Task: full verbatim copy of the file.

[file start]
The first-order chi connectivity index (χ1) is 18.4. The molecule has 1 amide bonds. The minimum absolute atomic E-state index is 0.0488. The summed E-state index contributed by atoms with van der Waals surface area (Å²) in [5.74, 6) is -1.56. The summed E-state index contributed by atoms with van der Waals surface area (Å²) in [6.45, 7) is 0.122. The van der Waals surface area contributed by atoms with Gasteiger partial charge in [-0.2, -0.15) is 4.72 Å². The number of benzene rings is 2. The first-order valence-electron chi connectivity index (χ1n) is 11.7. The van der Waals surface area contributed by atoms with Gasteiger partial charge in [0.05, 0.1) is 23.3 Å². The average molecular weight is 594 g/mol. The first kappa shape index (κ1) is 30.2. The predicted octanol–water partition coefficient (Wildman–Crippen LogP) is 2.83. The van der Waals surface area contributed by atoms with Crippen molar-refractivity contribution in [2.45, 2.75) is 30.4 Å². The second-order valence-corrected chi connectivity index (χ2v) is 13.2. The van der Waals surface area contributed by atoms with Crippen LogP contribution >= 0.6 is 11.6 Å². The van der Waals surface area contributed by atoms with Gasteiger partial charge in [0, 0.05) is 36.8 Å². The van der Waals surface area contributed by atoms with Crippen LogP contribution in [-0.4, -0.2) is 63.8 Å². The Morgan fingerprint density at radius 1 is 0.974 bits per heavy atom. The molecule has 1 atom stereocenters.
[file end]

The first-order chi connectivity index (χ1) is 18.4. The molecule has 1 amide bonds. The minimum absolute atomic E-state index is 0.0488. The summed E-state index contributed by atoms with van der Waals surface area (Å²) in [5.74, 6) is -1.56. The summed E-state index contributed by atoms with van der Waals surface area (Å²) in [6.45, 7) is 0.122. The van der Waals surface area contributed by atoms with Gasteiger partial charge in [-0.2, -0.15) is 4.72 Å². The number of benzene rings is 2. The first-order valence-electron chi connectivity index (χ1n) is 11.7. The van der Waals surface area contributed by atoms with Gasteiger partial charge in [0.05, 0.1) is 23.3 Å². The average molecular weight is 594 g/mol. The first kappa shape index (κ1) is 30.2. The predicted octanol–water partition coefficient (Wildman–Crippen LogP) is 2.83. The van der Waals surface area contributed by atoms with Crippen molar-refractivity contribution in [2.45, 2.75) is 30.4 Å². The second-order valence-corrected chi connectivity index (χ2v) is 13.2. The van der Waals surface area contributed by atoms with Crippen LogP contribution >= 0.6 is 11.6 Å². The van der Waals surface area contributed by atoms with Gasteiger partial charge in [0, 0.05) is 36.8 Å². The van der Waals surface area contributed by atoms with Crippen LogP contribution in [-0.4, -0.2) is 63.8 Å². The Morgan fingerprint density at radius 1 is 0.974 bits per heavy atom. The molecule has 1 atom stereocenters.